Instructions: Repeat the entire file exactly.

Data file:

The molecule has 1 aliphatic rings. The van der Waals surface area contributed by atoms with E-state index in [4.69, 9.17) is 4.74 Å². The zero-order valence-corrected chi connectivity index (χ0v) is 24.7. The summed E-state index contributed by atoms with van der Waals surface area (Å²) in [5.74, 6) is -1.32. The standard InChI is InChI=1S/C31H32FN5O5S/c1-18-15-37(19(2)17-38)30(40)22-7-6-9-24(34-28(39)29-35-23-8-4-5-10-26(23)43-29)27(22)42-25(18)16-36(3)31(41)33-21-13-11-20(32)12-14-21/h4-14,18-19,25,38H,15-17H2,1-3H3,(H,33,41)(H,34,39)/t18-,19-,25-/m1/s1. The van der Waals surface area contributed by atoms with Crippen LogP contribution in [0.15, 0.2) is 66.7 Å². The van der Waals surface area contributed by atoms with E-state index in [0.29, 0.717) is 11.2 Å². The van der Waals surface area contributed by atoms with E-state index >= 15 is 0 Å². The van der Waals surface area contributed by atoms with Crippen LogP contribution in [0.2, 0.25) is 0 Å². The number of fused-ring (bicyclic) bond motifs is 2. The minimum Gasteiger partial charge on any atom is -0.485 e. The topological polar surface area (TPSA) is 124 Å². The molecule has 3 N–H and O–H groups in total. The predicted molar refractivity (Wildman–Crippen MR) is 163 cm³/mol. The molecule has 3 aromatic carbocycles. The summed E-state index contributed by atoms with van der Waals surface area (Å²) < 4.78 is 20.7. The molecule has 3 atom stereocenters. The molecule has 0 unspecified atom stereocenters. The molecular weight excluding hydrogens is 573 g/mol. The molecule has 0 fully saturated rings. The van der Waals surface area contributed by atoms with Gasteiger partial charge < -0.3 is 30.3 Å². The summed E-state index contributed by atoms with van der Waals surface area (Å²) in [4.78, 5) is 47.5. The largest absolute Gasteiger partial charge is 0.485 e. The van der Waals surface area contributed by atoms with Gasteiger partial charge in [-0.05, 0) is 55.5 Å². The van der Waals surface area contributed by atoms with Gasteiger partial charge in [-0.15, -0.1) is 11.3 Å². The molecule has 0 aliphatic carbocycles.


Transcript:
The molecule has 1 aliphatic rings. The van der Waals surface area contributed by atoms with E-state index in [4.69, 9.17) is 4.74 Å². The zero-order valence-corrected chi connectivity index (χ0v) is 24.7. The summed E-state index contributed by atoms with van der Waals surface area (Å²) in [5.74, 6) is -1.32. The standard InChI is InChI=1S/C31H32FN5O5S/c1-18-15-37(19(2)17-38)30(40)22-7-6-9-24(34-28(39)29-35-23-8-4-5-10-26(23)43-29)27(22)42-25(18)16-36(3)31(41)33-21-13-11-20(32)12-14-21/h4-14,18-19,25,38H,15-17H2,1-3H3,(H,33,41)(H,34,39)/t18-,19-,25-/m1/s1. The van der Waals surface area contributed by atoms with Crippen LogP contribution in [0.15, 0.2) is 66.7 Å². The van der Waals surface area contributed by atoms with E-state index in [0.29, 0.717) is 11.2 Å². The van der Waals surface area contributed by atoms with E-state index >= 15 is 0 Å². The van der Waals surface area contributed by atoms with Crippen LogP contribution in [0.2, 0.25) is 0 Å². The number of fused-ring (bicyclic) bond motifs is 2. The minimum Gasteiger partial charge on any atom is -0.485 e. The topological polar surface area (TPSA) is 124 Å². The molecule has 3 N–H and O–H groups in total. The predicted molar refractivity (Wildman–Crippen MR) is 163 cm³/mol. The molecule has 3 aromatic carbocycles. The summed E-state index contributed by atoms with van der Waals surface area (Å²) < 4.78 is 20.7. The molecule has 3 atom stereocenters. The molecule has 0 unspecified atom stereocenters. The molecular weight excluding hydrogens is 573 g/mol. The molecule has 0 fully saturated rings. The van der Waals surface area contributed by atoms with Gasteiger partial charge < -0.3 is 30.3 Å². The summed E-state index contributed by atoms with van der Waals surface area (Å²) in [4.78, 5) is 47.5. The largest absolute Gasteiger partial charge is 0.485 e. The van der Waals surface area contributed by atoms with Gasteiger partial charge in [-0.05, 0) is 55.5 Å². The van der Waals surface area contributed by atoms with Gasteiger partial charge in [-0.15, -0.1) is 11.3 Å². The molecule has 0 aliphatic carbocycles.